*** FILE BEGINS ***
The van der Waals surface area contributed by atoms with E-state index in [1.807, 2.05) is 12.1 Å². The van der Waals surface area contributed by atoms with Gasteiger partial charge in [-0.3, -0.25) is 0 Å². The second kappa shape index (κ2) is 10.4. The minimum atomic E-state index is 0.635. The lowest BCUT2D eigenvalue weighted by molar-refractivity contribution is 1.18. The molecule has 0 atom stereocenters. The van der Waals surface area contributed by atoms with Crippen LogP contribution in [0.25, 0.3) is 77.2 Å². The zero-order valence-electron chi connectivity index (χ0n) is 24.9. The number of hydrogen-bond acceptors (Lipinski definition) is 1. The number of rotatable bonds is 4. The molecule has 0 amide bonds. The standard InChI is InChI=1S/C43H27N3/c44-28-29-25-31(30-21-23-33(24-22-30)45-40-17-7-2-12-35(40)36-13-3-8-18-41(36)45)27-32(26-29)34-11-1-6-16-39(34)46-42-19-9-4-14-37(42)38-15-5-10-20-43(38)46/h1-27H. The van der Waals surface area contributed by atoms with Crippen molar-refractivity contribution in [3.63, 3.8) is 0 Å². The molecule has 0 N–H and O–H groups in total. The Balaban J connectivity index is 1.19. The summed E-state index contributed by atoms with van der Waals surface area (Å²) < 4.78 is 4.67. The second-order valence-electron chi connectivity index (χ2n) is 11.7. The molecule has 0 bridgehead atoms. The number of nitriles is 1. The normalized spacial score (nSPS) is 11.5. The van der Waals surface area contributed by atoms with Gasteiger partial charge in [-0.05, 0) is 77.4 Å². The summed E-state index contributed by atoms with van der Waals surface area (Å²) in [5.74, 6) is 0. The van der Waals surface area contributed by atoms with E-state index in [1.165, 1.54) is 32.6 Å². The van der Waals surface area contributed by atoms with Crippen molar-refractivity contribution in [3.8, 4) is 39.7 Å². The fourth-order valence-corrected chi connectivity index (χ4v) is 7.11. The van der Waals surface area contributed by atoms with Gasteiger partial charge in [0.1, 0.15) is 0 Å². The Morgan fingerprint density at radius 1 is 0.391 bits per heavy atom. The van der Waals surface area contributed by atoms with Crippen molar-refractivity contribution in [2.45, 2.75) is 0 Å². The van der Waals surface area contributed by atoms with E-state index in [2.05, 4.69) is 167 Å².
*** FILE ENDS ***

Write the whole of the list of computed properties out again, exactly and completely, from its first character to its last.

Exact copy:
The van der Waals surface area contributed by atoms with E-state index in [1.807, 2.05) is 12.1 Å². The van der Waals surface area contributed by atoms with Gasteiger partial charge in [-0.3, -0.25) is 0 Å². The second kappa shape index (κ2) is 10.4. The minimum atomic E-state index is 0.635. The lowest BCUT2D eigenvalue weighted by molar-refractivity contribution is 1.18. The molecule has 0 atom stereocenters. The van der Waals surface area contributed by atoms with Crippen LogP contribution in [0.25, 0.3) is 77.2 Å². The zero-order valence-electron chi connectivity index (χ0n) is 24.9. The number of hydrogen-bond acceptors (Lipinski definition) is 1. The number of rotatable bonds is 4. The molecule has 0 amide bonds. The standard InChI is InChI=1S/C43H27N3/c44-28-29-25-31(30-21-23-33(24-22-30)45-40-17-7-2-12-35(40)36-13-3-8-18-41(36)45)27-32(26-29)34-11-1-6-16-39(34)46-42-19-9-4-14-37(42)38-15-5-10-20-43(38)46/h1-27H. The van der Waals surface area contributed by atoms with Crippen molar-refractivity contribution in [3.63, 3.8) is 0 Å². The molecule has 0 N–H and O–H groups in total. The Balaban J connectivity index is 1.19. The summed E-state index contributed by atoms with van der Waals surface area (Å²) < 4.78 is 4.67. The second-order valence-electron chi connectivity index (χ2n) is 11.7. The molecule has 0 bridgehead atoms. The number of nitriles is 1. The normalized spacial score (nSPS) is 11.5. The van der Waals surface area contributed by atoms with Gasteiger partial charge in [-0.05, 0) is 77.4 Å². The summed E-state index contributed by atoms with van der Waals surface area (Å²) in [5.74, 6) is 0. The van der Waals surface area contributed by atoms with E-state index in [1.165, 1.54) is 32.6 Å². The van der Waals surface area contributed by atoms with Crippen molar-refractivity contribution in [3.8, 4) is 39.7 Å². The fourth-order valence-corrected chi connectivity index (χ4v) is 7.11. The van der Waals surface area contributed by atoms with Gasteiger partial charge in [0.1, 0.15) is 0 Å². The Morgan fingerprint density at radius 1 is 0.391 bits per heavy atom. The van der Waals surface area contributed by atoms with Crippen molar-refractivity contribution in [2.45, 2.75) is 0 Å². The van der Waals surface area contributed by atoms with E-state index in [2.05, 4.69) is 167 Å².